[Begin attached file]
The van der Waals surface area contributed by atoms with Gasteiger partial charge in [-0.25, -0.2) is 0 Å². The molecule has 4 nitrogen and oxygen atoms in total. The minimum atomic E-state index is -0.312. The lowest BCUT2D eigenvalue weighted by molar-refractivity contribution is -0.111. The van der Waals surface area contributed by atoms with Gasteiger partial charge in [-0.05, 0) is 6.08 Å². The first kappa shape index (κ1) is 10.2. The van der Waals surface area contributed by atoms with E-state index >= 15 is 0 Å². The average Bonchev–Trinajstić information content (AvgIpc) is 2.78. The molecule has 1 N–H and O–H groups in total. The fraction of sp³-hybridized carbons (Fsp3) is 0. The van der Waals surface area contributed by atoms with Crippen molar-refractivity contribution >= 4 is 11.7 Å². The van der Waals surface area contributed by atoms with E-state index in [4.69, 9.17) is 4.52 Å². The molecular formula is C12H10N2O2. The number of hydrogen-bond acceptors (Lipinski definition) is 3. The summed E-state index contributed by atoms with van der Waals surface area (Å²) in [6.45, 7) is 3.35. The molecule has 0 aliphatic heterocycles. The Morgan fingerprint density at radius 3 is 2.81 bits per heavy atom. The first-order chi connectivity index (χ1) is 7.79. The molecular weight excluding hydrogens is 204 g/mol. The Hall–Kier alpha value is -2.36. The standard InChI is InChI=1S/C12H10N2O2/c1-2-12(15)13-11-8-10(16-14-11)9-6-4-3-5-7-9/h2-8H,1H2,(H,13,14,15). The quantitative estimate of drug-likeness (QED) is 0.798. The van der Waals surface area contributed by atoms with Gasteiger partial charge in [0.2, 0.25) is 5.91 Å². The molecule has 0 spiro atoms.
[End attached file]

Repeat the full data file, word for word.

The van der Waals surface area contributed by atoms with Gasteiger partial charge in [-0.25, -0.2) is 0 Å². The molecule has 4 nitrogen and oxygen atoms in total. The minimum atomic E-state index is -0.312. The lowest BCUT2D eigenvalue weighted by molar-refractivity contribution is -0.111. The van der Waals surface area contributed by atoms with Gasteiger partial charge in [-0.05, 0) is 6.08 Å². The first kappa shape index (κ1) is 10.2. The van der Waals surface area contributed by atoms with E-state index >= 15 is 0 Å². The average Bonchev–Trinajstić information content (AvgIpc) is 2.78. The molecule has 1 N–H and O–H groups in total. The fraction of sp³-hybridized carbons (Fsp3) is 0. The van der Waals surface area contributed by atoms with Crippen molar-refractivity contribution >= 4 is 11.7 Å². The van der Waals surface area contributed by atoms with E-state index in [4.69, 9.17) is 4.52 Å². The molecular formula is C12H10N2O2. The number of hydrogen-bond acceptors (Lipinski definition) is 3. The summed E-state index contributed by atoms with van der Waals surface area (Å²) in [6.45, 7) is 3.35. The molecule has 0 aliphatic heterocycles. The Morgan fingerprint density at radius 3 is 2.81 bits per heavy atom. The first-order chi connectivity index (χ1) is 7.79. The molecular weight excluding hydrogens is 204 g/mol. The Hall–Kier alpha value is -2.36. The standard InChI is InChI=1S/C12H10N2O2/c1-2-12(15)13-11-8-10(16-14-11)9-6-4-3-5-7-9/h2-8H,1H2,(H,13,14,15). The quantitative estimate of drug-likeness (QED) is 0.798. The van der Waals surface area contributed by atoms with Gasteiger partial charge in [0.2, 0.25) is 5.91 Å². The molecule has 0 spiro atoms.